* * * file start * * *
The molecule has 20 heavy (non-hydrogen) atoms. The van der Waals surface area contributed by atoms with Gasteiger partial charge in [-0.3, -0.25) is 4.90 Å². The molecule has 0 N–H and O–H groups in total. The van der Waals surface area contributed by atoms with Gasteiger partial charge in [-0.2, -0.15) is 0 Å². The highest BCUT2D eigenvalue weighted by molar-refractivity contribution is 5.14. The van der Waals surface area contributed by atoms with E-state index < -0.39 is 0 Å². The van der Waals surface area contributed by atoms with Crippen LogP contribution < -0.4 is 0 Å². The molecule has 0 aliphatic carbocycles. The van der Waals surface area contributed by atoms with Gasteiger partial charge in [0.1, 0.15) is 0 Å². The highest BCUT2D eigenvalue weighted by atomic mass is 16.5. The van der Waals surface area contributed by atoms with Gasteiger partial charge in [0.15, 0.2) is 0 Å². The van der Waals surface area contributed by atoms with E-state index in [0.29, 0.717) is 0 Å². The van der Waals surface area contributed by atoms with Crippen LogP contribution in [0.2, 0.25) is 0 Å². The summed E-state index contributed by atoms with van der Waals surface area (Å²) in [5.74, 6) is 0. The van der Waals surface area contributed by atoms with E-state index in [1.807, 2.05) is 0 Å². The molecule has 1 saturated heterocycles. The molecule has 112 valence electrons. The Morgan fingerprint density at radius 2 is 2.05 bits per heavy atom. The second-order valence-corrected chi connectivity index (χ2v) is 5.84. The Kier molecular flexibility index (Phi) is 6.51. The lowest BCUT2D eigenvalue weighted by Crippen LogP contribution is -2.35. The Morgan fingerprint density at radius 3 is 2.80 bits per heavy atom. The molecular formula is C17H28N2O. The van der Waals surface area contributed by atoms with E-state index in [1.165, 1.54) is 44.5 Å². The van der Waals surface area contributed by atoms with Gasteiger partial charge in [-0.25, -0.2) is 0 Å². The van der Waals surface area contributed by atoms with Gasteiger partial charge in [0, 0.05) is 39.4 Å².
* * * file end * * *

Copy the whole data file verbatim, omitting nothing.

The molecule has 20 heavy (non-hydrogen) atoms. The van der Waals surface area contributed by atoms with Gasteiger partial charge in [-0.3, -0.25) is 4.90 Å². The molecule has 0 N–H and O–H groups in total. The van der Waals surface area contributed by atoms with Gasteiger partial charge in [-0.2, -0.15) is 0 Å². The highest BCUT2D eigenvalue weighted by molar-refractivity contribution is 5.14. The van der Waals surface area contributed by atoms with E-state index < -0.39 is 0 Å². The van der Waals surface area contributed by atoms with Crippen LogP contribution < -0.4 is 0 Å². The molecule has 0 aliphatic carbocycles. The van der Waals surface area contributed by atoms with Gasteiger partial charge in [0.1, 0.15) is 0 Å². The highest BCUT2D eigenvalue weighted by atomic mass is 16.5. The van der Waals surface area contributed by atoms with Gasteiger partial charge in [0.15, 0.2) is 0 Å². The van der Waals surface area contributed by atoms with E-state index in [0.29, 0.717) is 0 Å². The van der Waals surface area contributed by atoms with Crippen LogP contribution in [0.2, 0.25) is 0 Å². The summed E-state index contributed by atoms with van der Waals surface area (Å²) in [5.74, 6) is 0. The van der Waals surface area contributed by atoms with E-state index in [1.807, 2.05) is 0 Å². The molecule has 1 saturated heterocycles. The molecule has 112 valence electrons. The Morgan fingerprint density at radius 2 is 2.05 bits per heavy atom. The second-order valence-corrected chi connectivity index (χ2v) is 5.84. The Kier molecular flexibility index (Phi) is 6.51. The lowest BCUT2D eigenvalue weighted by Crippen LogP contribution is -2.35. The Morgan fingerprint density at radius 3 is 2.80 bits per heavy atom. The molecular formula is C17H28N2O. The van der Waals surface area contributed by atoms with E-state index in [1.165, 1.54) is 44.5 Å². The van der Waals surface area contributed by atoms with Gasteiger partial charge in [-0.25, -0.2) is 0 Å². The van der Waals surface area contributed by atoms with Gasteiger partial charge in [0, 0.05) is 39.4 Å².